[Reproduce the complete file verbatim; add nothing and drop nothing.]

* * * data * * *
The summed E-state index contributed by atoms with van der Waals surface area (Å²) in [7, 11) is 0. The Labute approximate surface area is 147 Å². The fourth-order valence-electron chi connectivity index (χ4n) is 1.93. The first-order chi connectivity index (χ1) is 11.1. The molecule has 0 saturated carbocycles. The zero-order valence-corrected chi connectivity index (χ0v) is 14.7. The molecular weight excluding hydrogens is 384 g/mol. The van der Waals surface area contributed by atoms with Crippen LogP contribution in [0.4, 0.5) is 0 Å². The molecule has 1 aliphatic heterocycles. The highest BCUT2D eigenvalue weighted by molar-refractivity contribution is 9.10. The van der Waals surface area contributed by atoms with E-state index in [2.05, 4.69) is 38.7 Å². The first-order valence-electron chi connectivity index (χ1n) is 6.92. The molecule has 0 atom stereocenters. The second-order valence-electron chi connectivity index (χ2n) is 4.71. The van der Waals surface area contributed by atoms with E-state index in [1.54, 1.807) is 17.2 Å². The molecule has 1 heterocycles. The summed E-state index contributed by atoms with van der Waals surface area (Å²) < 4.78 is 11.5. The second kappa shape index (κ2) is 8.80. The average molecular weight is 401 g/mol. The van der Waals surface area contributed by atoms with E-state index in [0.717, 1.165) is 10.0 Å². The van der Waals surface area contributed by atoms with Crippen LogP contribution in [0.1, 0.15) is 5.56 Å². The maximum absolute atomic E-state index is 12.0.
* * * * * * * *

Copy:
The summed E-state index contributed by atoms with van der Waals surface area (Å²) in [7, 11) is 0. The Labute approximate surface area is 147 Å². The fourth-order valence-electron chi connectivity index (χ4n) is 1.93. The first-order chi connectivity index (χ1) is 11.1. The molecule has 0 saturated carbocycles. The zero-order valence-corrected chi connectivity index (χ0v) is 14.7. The molecular weight excluding hydrogens is 384 g/mol. The van der Waals surface area contributed by atoms with Crippen LogP contribution in [0.4, 0.5) is 0 Å². The molecule has 1 aliphatic heterocycles. The highest BCUT2D eigenvalue weighted by molar-refractivity contribution is 9.10. The van der Waals surface area contributed by atoms with E-state index in [2.05, 4.69) is 38.7 Å². The first-order valence-electron chi connectivity index (χ1n) is 6.92. The molecule has 0 atom stereocenters. The second-order valence-electron chi connectivity index (χ2n) is 4.71. The van der Waals surface area contributed by atoms with E-state index in [1.54, 1.807) is 17.2 Å². The molecule has 1 heterocycles. The summed E-state index contributed by atoms with van der Waals surface area (Å²) < 4.78 is 11.5. The second kappa shape index (κ2) is 8.80. The average molecular weight is 401 g/mol. The van der Waals surface area contributed by atoms with E-state index in [0.717, 1.165) is 10.0 Å². The van der Waals surface area contributed by atoms with Crippen LogP contribution in [0.1, 0.15) is 5.56 Å². The maximum absolute atomic E-state index is 12.0.